The Wall Street Journal is reporting this morning that Microsoft is offering substantial financial incentives to “steal away” the mobile search relationship with Verizon from rival Google. Verizon is the US’s largest wireless carrier (given the recent approval of the Alltel acquisition) with more than 80 million subscribers.
According to the WSJ:
Microsoft has gotten the mobile carrier’s attention by offering a sweeter deal to put its search service and related advertising on Verizon phones. Microsoft is also offering more generous revenue sharing and a guarantee of substantially higher payments to Verizon, say people familiar with the matter.
Google has been in discussions for months with Verizon to make its search engine the default on most Verizon phones, according to these people.
The article suggests that Verizon is leaning toward accepting the Microsoft proposal. This would certainly be a coup for Microsoft and has the potential to increase its search volume and paid search revenues, as mobile becomes a more significant platform for search and advertising.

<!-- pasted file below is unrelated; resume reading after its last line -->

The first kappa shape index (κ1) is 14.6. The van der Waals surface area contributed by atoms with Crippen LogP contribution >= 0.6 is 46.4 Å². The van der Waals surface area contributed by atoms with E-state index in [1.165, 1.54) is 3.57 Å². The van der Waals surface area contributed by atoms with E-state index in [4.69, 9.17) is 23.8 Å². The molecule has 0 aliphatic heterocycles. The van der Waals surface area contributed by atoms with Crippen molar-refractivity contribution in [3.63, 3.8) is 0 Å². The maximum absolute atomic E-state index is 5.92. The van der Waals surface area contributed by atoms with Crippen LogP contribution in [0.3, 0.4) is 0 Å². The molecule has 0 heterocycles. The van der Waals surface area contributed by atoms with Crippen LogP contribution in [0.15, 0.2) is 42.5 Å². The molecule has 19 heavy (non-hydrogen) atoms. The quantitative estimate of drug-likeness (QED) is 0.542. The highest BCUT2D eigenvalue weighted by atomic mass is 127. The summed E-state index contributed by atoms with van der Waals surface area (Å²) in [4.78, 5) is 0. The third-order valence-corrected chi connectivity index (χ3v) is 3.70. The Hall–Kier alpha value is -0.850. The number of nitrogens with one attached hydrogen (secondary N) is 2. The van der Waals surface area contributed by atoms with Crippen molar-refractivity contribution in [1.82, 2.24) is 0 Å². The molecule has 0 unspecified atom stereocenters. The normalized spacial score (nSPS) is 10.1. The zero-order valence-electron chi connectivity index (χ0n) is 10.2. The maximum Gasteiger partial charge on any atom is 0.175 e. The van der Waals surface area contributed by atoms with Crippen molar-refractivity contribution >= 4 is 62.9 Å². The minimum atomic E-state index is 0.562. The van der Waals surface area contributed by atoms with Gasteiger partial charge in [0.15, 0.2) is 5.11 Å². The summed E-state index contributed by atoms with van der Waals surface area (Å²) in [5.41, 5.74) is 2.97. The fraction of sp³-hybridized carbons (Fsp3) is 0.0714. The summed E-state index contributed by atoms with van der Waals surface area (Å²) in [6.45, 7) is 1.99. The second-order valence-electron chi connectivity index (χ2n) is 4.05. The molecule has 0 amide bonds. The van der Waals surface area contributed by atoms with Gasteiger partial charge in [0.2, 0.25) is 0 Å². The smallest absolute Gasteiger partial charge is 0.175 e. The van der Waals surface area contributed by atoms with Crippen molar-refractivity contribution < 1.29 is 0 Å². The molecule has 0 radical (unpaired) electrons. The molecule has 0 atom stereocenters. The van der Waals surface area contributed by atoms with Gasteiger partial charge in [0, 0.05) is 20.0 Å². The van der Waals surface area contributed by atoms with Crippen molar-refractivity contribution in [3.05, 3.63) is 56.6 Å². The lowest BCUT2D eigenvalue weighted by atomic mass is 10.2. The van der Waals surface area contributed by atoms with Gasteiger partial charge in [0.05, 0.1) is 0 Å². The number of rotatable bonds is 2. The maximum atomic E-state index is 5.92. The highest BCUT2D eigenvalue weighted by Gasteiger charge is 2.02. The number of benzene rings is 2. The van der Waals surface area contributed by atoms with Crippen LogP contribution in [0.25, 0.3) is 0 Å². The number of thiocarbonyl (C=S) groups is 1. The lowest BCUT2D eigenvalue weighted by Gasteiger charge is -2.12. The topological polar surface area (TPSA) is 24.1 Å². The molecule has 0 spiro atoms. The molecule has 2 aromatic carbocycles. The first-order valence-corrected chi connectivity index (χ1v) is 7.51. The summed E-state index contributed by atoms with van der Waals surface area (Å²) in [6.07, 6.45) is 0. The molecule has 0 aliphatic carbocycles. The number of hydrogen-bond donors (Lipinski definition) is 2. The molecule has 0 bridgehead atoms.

However, should Microsoft succeed in capturing the Verizon relationship, it wouldn’t shut out Google on Verizon handsets, especially smartphones. Google’s brand strength would continue to guarantee a substantial market share in mobile search.
Source: comScore (August, 2008), US mobile users.
Related Topics: Channel: Mobile | Google: Business Issues | Google: Mobile | Google: Partnerships | Microsoft: Bing Mobile | Microsoft: Business Issues | Microsoft: Partnerships | Search Engines: Mobile Search Engines